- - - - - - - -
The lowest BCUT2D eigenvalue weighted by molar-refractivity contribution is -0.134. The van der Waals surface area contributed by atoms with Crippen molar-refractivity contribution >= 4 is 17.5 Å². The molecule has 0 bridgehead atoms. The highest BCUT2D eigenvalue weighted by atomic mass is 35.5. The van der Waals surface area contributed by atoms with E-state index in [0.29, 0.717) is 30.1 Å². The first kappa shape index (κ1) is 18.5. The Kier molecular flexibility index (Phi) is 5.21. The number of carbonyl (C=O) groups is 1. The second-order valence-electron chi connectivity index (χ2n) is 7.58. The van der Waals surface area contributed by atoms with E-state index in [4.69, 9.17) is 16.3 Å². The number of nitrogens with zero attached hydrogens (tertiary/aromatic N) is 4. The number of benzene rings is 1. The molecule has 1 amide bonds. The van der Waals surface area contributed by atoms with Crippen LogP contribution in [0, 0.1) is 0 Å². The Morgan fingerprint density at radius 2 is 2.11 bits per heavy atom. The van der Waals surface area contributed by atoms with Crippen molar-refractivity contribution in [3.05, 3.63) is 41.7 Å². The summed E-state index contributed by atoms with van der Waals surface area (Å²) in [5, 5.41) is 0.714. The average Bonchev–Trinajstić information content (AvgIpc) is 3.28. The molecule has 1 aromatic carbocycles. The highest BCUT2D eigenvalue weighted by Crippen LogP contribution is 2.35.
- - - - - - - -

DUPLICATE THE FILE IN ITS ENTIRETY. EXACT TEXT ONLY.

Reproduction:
The lowest BCUT2D eigenvalue weighted by molar-refractivity contribution is -0.134. The van der Waals surface area contributed by atoms with Crippen molar-refractivity contribution >= 4 is 17.5 Å². The molecule has 0 bridgehead atoms. The highest BCUT2D eigenvalue weighted by atomic mass is 35.5. The van der Waals surface area contributed by atoms with E-state index in [0.29, 0.717) is 30.1 Å². The first kappa shape index (κ1) is 18.5. The Kier molecular flexibility index (Phi) is 5.21. The number of carbonyl (C=O) groups is 1. The second-order valence-electron chi connectivity index (χ2n) is 7.58. The van der Waals surface area contributed by atoms with E-state index in [4.69, 9.17) is 16.3 Å². The number of nitrogens with zero attached hydrogens (tertiary/aromatic N) is 4. The number of benzene rings is 1. The molecule has 1 amide bonds. The van der Waals surface area contributed by atoms with Crippen LogP contribution in [0, 0.1) is 0 Å². The Morgan fingerprint density at radius 2 is 2.11 bits per heavy atom. The van der Waals surface area contributed by atoms with Crippen molar-refractivity contribution in [3.05, 3.63) is 41.7 Å². The summed E-state index contributed by atoms with van der Waals surface area (Å²) in [5, 5.41) is 0.714. The average Bonchev–Trinajstić information content (AvgIpc) is 3.28. The molecule has 1 aromatic carbocycles. The highest BCUT2D eigenvalue weighted by Crippen LogP contribution is 2.35.